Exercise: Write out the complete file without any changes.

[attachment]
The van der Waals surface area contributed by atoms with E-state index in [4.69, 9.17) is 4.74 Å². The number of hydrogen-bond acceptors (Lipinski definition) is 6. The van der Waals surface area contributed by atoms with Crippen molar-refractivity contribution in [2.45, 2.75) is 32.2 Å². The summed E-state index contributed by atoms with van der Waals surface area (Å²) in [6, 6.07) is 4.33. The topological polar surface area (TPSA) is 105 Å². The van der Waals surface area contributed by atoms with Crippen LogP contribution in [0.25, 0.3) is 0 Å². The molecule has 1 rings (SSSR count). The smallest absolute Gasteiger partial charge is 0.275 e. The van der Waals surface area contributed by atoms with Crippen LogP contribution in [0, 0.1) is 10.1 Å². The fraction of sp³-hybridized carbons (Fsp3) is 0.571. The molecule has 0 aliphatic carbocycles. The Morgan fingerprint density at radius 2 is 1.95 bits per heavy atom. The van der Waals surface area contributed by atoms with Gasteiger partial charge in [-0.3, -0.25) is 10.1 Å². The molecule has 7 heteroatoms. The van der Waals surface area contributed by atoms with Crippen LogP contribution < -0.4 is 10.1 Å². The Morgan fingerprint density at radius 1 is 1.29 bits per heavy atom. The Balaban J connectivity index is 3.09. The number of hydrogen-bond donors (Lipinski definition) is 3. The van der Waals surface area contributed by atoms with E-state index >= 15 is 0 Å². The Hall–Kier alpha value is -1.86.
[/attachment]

The van der Waals surface area contributed by atoms with E-state index in [4.69, 9.17) is 4.74 Å². The number of hydrogen-bond acceptors (Lipinski definition) is 6. The van der Waals surface area contributed by atoms with Crippen molar-refractivity contribution in [2.45, 2.75) is 32.2 Å². The summed E-state index contributed by atoms with van der Waals surface area (Å²) in [6, 6.07) is 4.33. The topological polar surface area (TPSA) is 105 Å². The van der Waals surface area contributed by atoms with Crippen LogP contribution in [0.25, 0.3) is 0 Å². The molecule has 1 rings (SSSR count). The smallest absolute Gasteiger partial charge is 0.275 e. The van der Waals surface area contributed by atoms with Crippen LogP contribution in [0, 0.1) is 10.1 Å². The fraction of sp³-hybridized carbons (Fsp3) is 0.571. The molecule has 0 aliphatic carbocycles. The Morgan fingerprint density at radius 2 is 1.95 bits per heavy atom. The van der Waals surface area contributed by atoms with Gasteiger partial charge in [-0.3, -0.25) is 10.1 Å². The molecule has 7 heteroatoms. The van der Waals surface area contributed by atoms with Crippen LogP contribution < -0.4 is 10.1 Å². The Morgan fingerprint density at radius 1 is 1.29 bits per heavy atom. The Balaban J connectivity index is 3.09. The number of hydrogen-bond donors (Lipinski definition) is 3. The van der Waals surface area contributed by atoms with E-state index >= 15 is 0 Å². The Hall–Kier alpha value is -1.86.